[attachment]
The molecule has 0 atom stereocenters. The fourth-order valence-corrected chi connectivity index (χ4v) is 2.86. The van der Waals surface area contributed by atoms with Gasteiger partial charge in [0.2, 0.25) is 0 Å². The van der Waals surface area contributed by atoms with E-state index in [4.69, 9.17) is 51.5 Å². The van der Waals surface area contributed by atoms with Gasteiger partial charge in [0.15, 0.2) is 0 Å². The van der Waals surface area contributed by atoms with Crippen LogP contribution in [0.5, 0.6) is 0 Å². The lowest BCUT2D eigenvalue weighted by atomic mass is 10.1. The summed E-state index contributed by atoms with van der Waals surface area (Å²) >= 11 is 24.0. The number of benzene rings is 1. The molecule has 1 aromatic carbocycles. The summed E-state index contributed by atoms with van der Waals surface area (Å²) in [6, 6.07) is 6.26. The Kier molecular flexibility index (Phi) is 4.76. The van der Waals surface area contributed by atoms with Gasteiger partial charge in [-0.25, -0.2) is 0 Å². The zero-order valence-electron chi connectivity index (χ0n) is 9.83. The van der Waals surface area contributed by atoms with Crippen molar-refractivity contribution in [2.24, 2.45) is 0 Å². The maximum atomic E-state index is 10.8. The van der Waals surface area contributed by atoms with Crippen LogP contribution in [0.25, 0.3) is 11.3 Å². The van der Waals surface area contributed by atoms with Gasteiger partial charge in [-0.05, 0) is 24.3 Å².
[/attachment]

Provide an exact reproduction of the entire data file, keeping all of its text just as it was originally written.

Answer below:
The molecule has 0 atom stereocenters. The fourth-order valence-corrected chi connectivity index (χ4v) is 2.86. The van der Waals surface area contributed by atoms with Gasteiger partial charge in [0.2, 0.25) is 0 Å². The van der Waals surface area contributed by atoms with E-state index in [4.69, 9.17) is 51.5 Å². The van der Waals surface area contributed by atoms with Gasteiger partial charge in [0.15, 0.2) is 0 Å². The van der Waals surface area contributed by atoms with Crippen LogP contribution in [0.5, 0.6) is 0 Å². The lowest BCUT2D eigenvalue weighted by atomic mass is 10.1. The summed E-state index contributed by atoms with van der Waals surface area (Å²) >= 11 is 24.0. The number of benzene rings is 1. The molecule has 1 aromatic carbocycles. The summed E-state index contributed by atoms with van der Waals surface area (Å²) in [6, 6.07) is 6.26. The Kier molecular flexibility index (Phi) is 4.76. The van der Waals surface area contributed by atoms with Gasteiger partial charge in [-0.25, -0.2) is 0 Å². The zero-order valence-electron chi connectivity index (χ0n) is 9.83. The van der Waals surface area contributed by atoms with Crippen molar-refractivity contribution in [2.24, 2.45) is 0 Å². The maximum atomic E-state index is 10.8. The van der Waals surface area contributed by atoms with Crippen LogP contribution in [0.25, 0.3) is 11.3 Å². The van der Waals surface area contributed by atoms with Gasteiger partial charge in [-0.05, 0) is 24.3 Å².